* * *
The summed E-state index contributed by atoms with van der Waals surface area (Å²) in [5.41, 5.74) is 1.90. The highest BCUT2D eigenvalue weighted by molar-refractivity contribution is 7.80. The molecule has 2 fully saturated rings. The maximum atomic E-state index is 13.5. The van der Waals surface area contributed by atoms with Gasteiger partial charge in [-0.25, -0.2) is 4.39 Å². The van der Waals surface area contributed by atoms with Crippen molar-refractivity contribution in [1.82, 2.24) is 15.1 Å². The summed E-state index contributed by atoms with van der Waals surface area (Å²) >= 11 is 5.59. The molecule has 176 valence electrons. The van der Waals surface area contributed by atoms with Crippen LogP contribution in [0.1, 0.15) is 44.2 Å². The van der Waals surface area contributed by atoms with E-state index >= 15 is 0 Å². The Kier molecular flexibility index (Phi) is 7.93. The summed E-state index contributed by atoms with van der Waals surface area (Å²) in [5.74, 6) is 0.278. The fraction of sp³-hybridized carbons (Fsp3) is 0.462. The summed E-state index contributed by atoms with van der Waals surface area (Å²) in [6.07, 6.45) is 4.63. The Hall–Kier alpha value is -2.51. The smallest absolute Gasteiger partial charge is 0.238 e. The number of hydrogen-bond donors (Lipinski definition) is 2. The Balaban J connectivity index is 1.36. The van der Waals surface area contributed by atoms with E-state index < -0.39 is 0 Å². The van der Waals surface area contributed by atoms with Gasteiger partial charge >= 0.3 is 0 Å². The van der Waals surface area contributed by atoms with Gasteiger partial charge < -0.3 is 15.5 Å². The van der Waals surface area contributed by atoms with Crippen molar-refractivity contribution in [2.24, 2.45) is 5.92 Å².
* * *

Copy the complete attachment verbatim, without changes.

The summed E-state index contributed by atoms with van der Waals surface area (Å²) in [5.41, 5.74) is 1.90. The highest BCUT2D eigenvalue weighted by molar-refractivity contribution is 7.80. The molecule has 2 fully saturated rings. The maximum atomic E-state index is 13.5. The van der Waals surface area contributed by atoms with Gasteiger partial charge in [-0.25, -0.2) is 4.39 Å². The van der Waals surface area contributed by atoms with Crippen molar-refractivity contribution in [1.82, 2.24) is 15.1 Å². The summed E-state index contributed by atoms with van der Waals surface area (Å²) >= 11 is 5.59. The molecule has 176 valence electrons. The van der Waals surface area contributed by atoms with Crippen LogP contribution in [0.1, 0.15) is 44.2 Å². The van der Waals surface area contributed by atoms with E-state index >= 15 is 0 Å². The Kier molecular flexibility index (Phi) is 7.93. The summed E-state index contributed by atoms with van der Waals surface area (Å²) in [5.74, 6) is 0.278. The fraction of sp³-hybridized carbons (Fsp3) is 0.462. The summed E-state index contributed by atoms with van der Waals surface area (Å²) in [6.07, 6.45) is 4.63. The Hall–Kier alpha value is -2.51. The smallest absolute Gasteiger partial charge is 0.238 e. The number of hydrogen-bond donors (Lipinski definition) is 2. The Balaban J connectivity index is 1.36. The van der Waals surface area contributed by atoms with E-state index < -0.39 is 0 Å². The van der Waals surface area contributed by atoms with Gasteiger partial charge >= 0.3 is 0 Å². The van der Waals surface area contributed by atoms with Gasteiger partial charge < -0.3 is 15.5 Å². The van der Waals surface area contributed by atoms with Crippen molar-refractivity contribution in [2.24, 2.45) is 5.92 Å².